Sunday, 24 July 2016


A Chairman berry holds on
Kelvin Archer with the world's heaviest gooseberry
   A battle-of-the-bulge is being fought about these parts as rival gooseberry growers defend their crops against a massed invasion of sun, heat and rain threatening the growing fruit. The sudden burst of sunshine gave a bumper harvest a ripening spurt  some weeks too early for the annual gooseberry shows starting this week-end and continuing into next month in a string of villages.  But  growers fear there will be no new records to be set this year unless they can stem the attack from the elements and the added pest of swarms of wasps poised to do their worst among the bushes.  Growers here in Goostrey, where one of the biggest shows is being held this Saturday (July 30) at the Crown Inn, reported a major attack of mildew in June. Now having saved their berries from the ravages of the  disease many of the most promising juicy heavyweights are bursting without warning as a result of the mix of sunshine and showers over the past weeks. Terry Price, veteran champion grower and president of Goostrey Gooseberry Society, says he does not believe there will be many berries left that could tip the scales at over 30 pennyweights unless growers are very lucky.  "Berries are bursting like hell," he said. "What I have seen so far suggests to me if you have a premier berry of between 27 and 29 pennyweights it could be a show winner."   Gooseberry growers by nature, however, are a canny breed and really never like to divulge to rivals how their berries are progressing,
and only on show day when their wax-sealed boxes are opened for the weigh-in is the truth revealed. The shows may be a quaint village ritual from the past but  to enthusiasts it is serious business with big prize-money and silver trophies as the spoils to be won.  Russell Burns, patron of the Yellow Broom restaurant, Twemlow,and a Goostrey show sponsor, is reportedly nurturing a "real whopper" of a berry on his bushes but it will be touch and go if it survives for his Swettenham show a week on Saturday.  "It is a really nice berry and I reckon if  he is lucky and it doesn't burst it could win the Mid-Cheshire Association trophy for the heaviest this year," said Terry.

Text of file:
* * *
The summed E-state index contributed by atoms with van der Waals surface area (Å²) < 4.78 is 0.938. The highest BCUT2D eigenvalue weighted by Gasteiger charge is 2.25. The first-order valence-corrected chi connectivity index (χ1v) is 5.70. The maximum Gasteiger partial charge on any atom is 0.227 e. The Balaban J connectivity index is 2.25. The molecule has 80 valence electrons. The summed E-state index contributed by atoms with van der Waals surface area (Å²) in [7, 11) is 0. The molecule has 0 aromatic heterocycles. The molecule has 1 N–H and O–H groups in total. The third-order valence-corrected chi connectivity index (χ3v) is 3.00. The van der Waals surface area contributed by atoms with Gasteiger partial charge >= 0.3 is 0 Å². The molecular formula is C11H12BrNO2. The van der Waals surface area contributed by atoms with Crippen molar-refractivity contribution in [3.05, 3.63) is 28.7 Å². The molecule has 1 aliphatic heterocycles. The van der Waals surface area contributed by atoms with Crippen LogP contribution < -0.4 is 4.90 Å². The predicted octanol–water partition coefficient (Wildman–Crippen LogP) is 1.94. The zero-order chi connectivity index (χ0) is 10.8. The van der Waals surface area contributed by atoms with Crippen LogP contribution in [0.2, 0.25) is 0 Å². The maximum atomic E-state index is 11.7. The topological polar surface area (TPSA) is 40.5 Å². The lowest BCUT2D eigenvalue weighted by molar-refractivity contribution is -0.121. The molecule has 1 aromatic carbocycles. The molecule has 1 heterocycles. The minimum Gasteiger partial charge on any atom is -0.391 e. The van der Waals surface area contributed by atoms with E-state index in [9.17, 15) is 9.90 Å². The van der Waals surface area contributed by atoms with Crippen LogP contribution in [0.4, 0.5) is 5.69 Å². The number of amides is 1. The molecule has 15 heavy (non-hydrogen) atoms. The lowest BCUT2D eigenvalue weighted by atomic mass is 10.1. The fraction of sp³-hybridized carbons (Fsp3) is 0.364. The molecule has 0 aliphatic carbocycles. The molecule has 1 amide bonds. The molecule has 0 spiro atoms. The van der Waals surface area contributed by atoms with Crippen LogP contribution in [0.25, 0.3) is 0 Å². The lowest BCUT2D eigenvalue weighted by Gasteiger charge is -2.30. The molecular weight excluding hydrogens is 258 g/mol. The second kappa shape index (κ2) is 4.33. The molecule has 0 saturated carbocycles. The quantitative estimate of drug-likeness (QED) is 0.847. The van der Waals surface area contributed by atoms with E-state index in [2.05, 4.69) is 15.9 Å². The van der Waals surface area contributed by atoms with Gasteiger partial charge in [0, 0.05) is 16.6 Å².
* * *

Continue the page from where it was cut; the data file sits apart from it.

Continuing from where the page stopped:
The competition among growers to produce the heaviest gooseberry began in the 18th century and the oldest existing show is at
Egton Bridge in Yorkshire founded in 1800. They were once held all over the industrial north of England but, apart from the Egton 
Triplets waiting to be picked
show, only eight survive, all in Cheshire, at Goostrey, Holmes Chapel, Allostock, the Crown of Peover, Over Peover (The Dog), Lower Withington, Marton and Swettenham Club.  The Blackden Trust based at the home of author Alan Garner and his wife, Griselda, near Jodrell Bank, maintains the official gooseberry archive of the many-named varieties of trees.  Local grower Kelvin Archer, a gardener at Rode Hall, is the present holder of the title for the heaviest gooseberry. His Millenium-named berry tipped the scales in 2013 at 41 pennyweights 11 grains to earn him a place in the Guinness Book of Records.
  The Goostrey show at the Crown, like all others,  is open to the public when the sealed boxes are opened at 1 pm for weighing and the
open show for juniors under 16.

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